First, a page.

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Shotokan Karate Tora Dojo

Chuck Billo — Head Instructor

Sparring is practical fighting that students practice with a partner, adapting and responding to changing distance, timing, and situations.

 

Shotokan emphasizes the concept of Ikken Hissatsu - One Hit Kills. Although this may rarely be the case in the real world, one key hit often does decide who the winner of the fight will be. 

 

Shotokan sparring is non-contact, which means that the full lethal power is arrested a short distance before the target, not inside the body.  Full contact is reserved for practice on the bag.  Like any competitive sport, injuries can and do happen, although they are few and far between, and relatively minor.

 

White belt beginners start with fundamental, very controlled Five-Step ‘Sparring’, since distance and timing is the cornerstone of victory at higher levels of fighting.  As white belts get better and faster at the exercise, they progress to no verbal count, and then to three-step sparring, which introduces rhythm.

 

Yellow belts learn One-Step Sparring, which adds a front kick with evasion and block.

 

Orange belts learn all the standard one-step attacks; face, stomach, front snap kick, roundhouse to stomach or head, side thrust kick, back kick, and backfist.

 

Green, Blue, and Purple belts learn Semi-Free Sparring, where the orange belt attacks are repeated, only with the element of moving around in a fighting stance, making the initial attack and defense locations variable. Students learn timing and distance to a more refined degree.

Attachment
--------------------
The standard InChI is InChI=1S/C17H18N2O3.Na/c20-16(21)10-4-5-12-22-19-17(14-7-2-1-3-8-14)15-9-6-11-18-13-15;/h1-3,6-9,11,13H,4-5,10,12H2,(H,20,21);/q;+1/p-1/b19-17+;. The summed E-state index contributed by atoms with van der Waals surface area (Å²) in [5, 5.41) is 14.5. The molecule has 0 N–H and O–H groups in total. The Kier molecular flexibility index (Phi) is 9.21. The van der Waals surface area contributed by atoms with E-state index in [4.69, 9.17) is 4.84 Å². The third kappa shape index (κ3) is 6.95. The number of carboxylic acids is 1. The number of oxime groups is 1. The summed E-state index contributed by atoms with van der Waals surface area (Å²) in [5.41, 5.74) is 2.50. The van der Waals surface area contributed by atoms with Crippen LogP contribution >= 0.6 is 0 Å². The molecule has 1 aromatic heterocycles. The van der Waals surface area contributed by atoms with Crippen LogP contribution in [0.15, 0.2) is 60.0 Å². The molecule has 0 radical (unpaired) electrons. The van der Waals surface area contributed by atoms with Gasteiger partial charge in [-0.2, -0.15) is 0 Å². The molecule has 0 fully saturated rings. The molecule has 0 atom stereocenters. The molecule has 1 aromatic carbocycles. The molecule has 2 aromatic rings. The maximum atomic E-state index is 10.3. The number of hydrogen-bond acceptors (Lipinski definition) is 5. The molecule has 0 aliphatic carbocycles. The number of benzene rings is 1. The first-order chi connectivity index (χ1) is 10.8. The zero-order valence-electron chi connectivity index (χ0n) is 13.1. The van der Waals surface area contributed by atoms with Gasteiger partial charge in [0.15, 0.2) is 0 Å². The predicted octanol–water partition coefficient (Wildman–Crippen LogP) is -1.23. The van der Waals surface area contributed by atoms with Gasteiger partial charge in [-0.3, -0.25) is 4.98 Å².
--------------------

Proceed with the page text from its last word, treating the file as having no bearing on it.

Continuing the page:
Blue and Purple belts also start learning Free Sparring, where the attack is not announced at all, and can be any technique.

 

Brown belts refine their Semi-Free sparring, which is required for their exams, and also their free-sparring, which may be on their exams.

 

In the dojo, complex and effective fighting techniques are covered.  But for competition or exam, more basic and simple techniques (especially reverse punch) have a greater opportunity to be recognized as a successful attack.  

 

Green belts and up must obtain a pair of hand or hand/forearm covers.  These protect your opponent’s face.  As a student in Beppu, Japan, Chuck Sensei directly observed far less injuries with hand covers used than without (back in Montreal).  All Japanese competitions used hand covers.  Forearm covers add protection against abrasions and scrapes.

 

At Shotokan Karate Tora Dojo, practical self-defense in attack situations are also practiced, as is groundwork and grappling.  Close in-fighting includes some basics in knife defense.  Some occasional weapons training helps round out the student’s fighting ability.

The student gradually learns that they have far more resources immediately available to them than they ever imagined - any broomstick can make a highly effective weapon, for example.

 

Correct falling is also learned.  Chuck Sensei feels it is a basic skill, just like swimming.  Black belts should not wholly rely on their karate to stay on their feet in an encounter on the street or in the dojo.   

 

 

 

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